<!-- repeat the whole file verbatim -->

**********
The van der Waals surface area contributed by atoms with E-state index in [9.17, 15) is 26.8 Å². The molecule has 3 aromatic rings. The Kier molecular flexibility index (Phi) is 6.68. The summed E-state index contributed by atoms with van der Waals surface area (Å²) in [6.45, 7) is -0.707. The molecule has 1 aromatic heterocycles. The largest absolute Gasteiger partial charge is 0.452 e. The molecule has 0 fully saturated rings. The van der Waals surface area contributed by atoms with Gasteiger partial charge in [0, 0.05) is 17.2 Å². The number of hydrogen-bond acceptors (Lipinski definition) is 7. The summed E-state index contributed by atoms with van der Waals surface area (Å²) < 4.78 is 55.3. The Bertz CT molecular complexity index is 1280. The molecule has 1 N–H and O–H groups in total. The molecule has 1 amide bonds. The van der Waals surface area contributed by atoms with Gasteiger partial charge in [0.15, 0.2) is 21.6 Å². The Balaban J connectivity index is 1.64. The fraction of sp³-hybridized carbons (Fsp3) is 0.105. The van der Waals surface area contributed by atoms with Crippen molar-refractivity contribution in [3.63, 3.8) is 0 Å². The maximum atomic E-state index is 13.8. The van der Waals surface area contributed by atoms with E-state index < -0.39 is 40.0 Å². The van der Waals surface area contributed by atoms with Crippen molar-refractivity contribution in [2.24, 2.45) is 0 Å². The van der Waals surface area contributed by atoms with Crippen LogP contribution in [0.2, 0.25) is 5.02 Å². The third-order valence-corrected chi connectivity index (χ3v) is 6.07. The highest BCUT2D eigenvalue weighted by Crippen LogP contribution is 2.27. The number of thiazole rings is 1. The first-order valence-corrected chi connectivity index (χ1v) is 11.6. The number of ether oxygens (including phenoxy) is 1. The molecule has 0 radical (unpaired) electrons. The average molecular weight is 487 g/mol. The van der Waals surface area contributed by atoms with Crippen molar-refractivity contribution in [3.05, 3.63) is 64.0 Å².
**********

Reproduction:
The van der Waals surface area contributed by atoms with E-state index in [9.17, 15) is 26.8 Å². The molecule has 3 aromatic rings. The Kier molecular flexibility index (Phi) is 6.68. The summed E-state index contributed by atoms with van der Waals surface area (Å²) in [6.45, 7) is -0.707. The molecule has 1 aromatic heterocycles. The largest absolute Gasteiger partial charge is 0.452 e. The molecule has 0 fully saturated rings. The van der Waals surface area contributed by atoms with Gasteiger partial charge in [0, 0.05) is 17.2 Å². The number of hydrogen-bond acceptors (Lipinski definition) is 7. The summed E-state index contributed by atoms with van der Waals surface area (Å²) < 4.78 is 55.3. The Bertz CT molecular complexity index is 1280. The molecule has 1 N–H and O–H groups in total. The molecule has 1 amide bonds. The van der Waals surface area contributed by atoms with Gasteiger partial charge in [0.15, 0.2) is 21.6 Å². The Balaban J connectivity index is 1.64. The fraction of sp³-hybridized carbons (Fsp3) is 0.105. The van der Waals surface area contributed by atoms with Crippen molar-refractivity contribution in [3.63, 3.8) is 0 Å². The maximum atomic E-state index is 13.8. The van der Waals surface area contributed by atoms with E-state index < -0.39 is 40.0 Å². The van der Waals surface area contributed by atoms with Crippen molar-refractivity contribution in [2.24, 2.45) is 0 Å². The van der Waals surface area contributed by atoms with Crippen LogP contribution in [0.2, 0.25) is 5.02 Å². The third-order valence-corrected chi connectivity index (χ3v) is 6.07. The highest BCUT2D eigenvalue weighted by Crippen LogP contribution is 2.27. The number of thiazole rings is 1. The first-order valence-corrected chi connectivity index (χ1v) is 11.6. The number of ether oxygens (including phenoxy) is 1. The molecule has 0 radical (unpaired) electrons. The average molecular weight is 487 g/mol. The van der Waals surface area contributed by atoms with Crippen molar-refractivity contribution in [3.05, 3.63) is 64.0 Å².